Whether one looks at our interactive tool mapping the nation’s deficient bridges, or the more recent Smart Growth America study on the sorry condition of our roads, there’s plenty of evidence that we’re spending limited transportation dollars to build things we can’t afford to maintain — all while our existing infrastructure cracks and rusts and crumbles due to deferred maintenance.
One member of the influential Senate Committee drafting the transportation bill introduced legislation aimed at making repair and maintenance of existing infrastructure a higher priority.
The Preservation and Renewal of Federal-Aid Highways Act, introduced by Maryland Senator Ben Cardin, would require the Secretary of Transportation to establish “state of good repair standards” for highways receiving federal funding and set repair guidelines for states.
The bill would also require states to use an “asset management process” to develop their own targets for highway preservation and renewal and would consolidate several existing federal programs into a System Preservation and Renewal Program fund. (Asset management is just a fancy way of describing a program designed to keep tabs on the condition of roads and bridges to ensure repairs are made in the most timely and cost-effective fashion. -Ed.)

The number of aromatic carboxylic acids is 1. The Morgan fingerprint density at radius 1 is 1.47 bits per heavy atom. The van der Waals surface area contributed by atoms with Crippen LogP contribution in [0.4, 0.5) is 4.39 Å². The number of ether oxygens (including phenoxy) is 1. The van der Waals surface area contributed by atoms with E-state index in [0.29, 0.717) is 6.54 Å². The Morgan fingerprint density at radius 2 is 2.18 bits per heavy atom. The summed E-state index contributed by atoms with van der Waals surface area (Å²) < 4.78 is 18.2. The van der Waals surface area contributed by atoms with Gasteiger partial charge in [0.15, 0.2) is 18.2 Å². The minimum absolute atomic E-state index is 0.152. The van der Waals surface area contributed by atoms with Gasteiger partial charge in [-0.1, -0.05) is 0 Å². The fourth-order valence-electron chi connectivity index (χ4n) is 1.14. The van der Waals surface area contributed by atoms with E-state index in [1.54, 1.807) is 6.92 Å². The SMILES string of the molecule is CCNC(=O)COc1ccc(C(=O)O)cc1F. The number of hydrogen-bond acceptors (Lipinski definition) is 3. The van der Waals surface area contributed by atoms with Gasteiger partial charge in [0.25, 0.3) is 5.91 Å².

Cardin’s office cited the American Society of Civil Engineers’ 2009 grade of “D-” for the nation’s highways as an impetus for the legislation.
“Investing in our nation’s highways and infrastructure has been one the best federal investments we have ever made,” Cardin said in a statement released earlier today. “Our nation’s highways are critical to growing our economy, and repairing and maintaining their quality is required to ensure the lasting efficiency and safety of our nation’s highways and bridges.”
Clear priorities for repair and maintenance are long overdue. A truly reformed federal program combines preserving what we already have while laying the groundwork for a 21st century transportation system with an array of options and real accountability. Cardin’s measure is an essential step toward fixing and restoring trust in the current program.
Cardin’s approach also saves money, a key selling-point when disputes over domestic spending color much of the debate in Washington. For every $1 spent on road repair today, we save between $6 and $14 that would have been spent if we had allowed the same road to deteriorate into poor condition. The Obama administration’s broad outline for a transportation bill also included strong state-of-good repair standards.